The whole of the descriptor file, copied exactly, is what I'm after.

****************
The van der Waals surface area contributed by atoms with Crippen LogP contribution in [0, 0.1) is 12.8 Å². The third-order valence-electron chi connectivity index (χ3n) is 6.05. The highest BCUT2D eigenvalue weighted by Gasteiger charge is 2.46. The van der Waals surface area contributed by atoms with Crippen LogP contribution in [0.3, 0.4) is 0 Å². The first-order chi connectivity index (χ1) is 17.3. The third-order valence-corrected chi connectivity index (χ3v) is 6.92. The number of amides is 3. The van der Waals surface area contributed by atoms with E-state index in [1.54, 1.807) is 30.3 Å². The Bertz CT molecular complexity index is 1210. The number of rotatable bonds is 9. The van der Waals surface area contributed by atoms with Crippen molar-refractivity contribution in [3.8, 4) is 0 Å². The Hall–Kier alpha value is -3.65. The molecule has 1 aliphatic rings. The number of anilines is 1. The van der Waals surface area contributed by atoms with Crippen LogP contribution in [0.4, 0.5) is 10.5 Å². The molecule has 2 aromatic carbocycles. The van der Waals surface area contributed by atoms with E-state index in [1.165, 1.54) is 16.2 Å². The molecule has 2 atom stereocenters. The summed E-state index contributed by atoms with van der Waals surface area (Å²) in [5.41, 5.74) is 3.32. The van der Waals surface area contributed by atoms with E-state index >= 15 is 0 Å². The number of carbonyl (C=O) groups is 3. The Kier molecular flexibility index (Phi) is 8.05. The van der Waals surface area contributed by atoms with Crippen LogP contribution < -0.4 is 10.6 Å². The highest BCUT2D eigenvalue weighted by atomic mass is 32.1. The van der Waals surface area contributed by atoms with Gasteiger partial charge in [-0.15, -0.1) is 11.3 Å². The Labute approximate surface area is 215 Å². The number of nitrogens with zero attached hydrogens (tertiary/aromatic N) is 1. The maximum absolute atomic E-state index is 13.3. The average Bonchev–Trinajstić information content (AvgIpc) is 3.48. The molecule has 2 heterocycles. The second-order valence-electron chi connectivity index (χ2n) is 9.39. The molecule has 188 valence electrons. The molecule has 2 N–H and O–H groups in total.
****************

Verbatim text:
The van der Waals surface area contributed by atoms with Crippen LogP contribution in [0, 0.1) is 12.8 Å². The third-order valence-electron chi connectivity index (χ3n) is 6.05. The highest BCUT2D eigenvalue weighted by Gasteiger charge is 2.46. The van der Waals surface area contributed by atoms with Crippen LogP contribution in [0.3, 0.4) is 0 Å². The first-order chi connectivity index (χ1) is 17.3. The third-order valence-corrected chi connectivity index (χ3v) is 6.92. The number of amides is 3. The van der Waals surface area contributed by atoms with E-state index in [1.54, 1.807) is 30.3 Å². The Bertz CT molecular complexity index is 1210. The number of rotatable bonds is 9. The van der Waals surface area contributed by atoms with Crippen molar-refractivity contribution in [3.8, 4) is 0 Å². The Hall–Kier alpha value is -3.65. The molecule has 1 aliphatic rings. The number of anilines is 1. The van der Waals surface area contributed by atoms with Crippen LogP contribution in [0.4, 0.5) is 10.5 Å². The molecule has 2 aromatic carbocycles. The van der Waals surface area contributed by atoms with E-state index in [1.165, 1.54) is 16.2 Å². The molecule has 2 atom stereocenters. The summed E-state index contributed by atoms with van der Waals surface area (Å²) in [5.41, 5.74) is 3.32. The van der Waals surface area contributed by atoms with E-state index >= 15 is 0 Å². The number of carbonyl (C=O) groups is 3. The Kier molecular flexibility index (Phi) is 8.05. The van der Waals surface area contributed by atoms with Crippen LogP contribution < -0.4 is 10.6 Å². The highest BCUT2D eigenvalue weighted by atomic mass is 32.1. The van der Waals surface area contributed by atoms with Gasteiger partial charge in [-0.15, -0.1) is 11.3 Å². The Labute approximate surface area is 215 Å². The number of nitrogens with zero attached hydrogens (tertiary/aromatic N) is 1. The maximum absolute atomic E-state index is 13.3. The average Bonchev–Trinajstić information content (AvgIpc) is 3.48. The molecule has 2 heterocycles. The second-order valence-electron chi connectivity index (χ2n) is 9.39. The molecule has 188 valence electrons. The molecule has 2 N–H and O–H groups in total.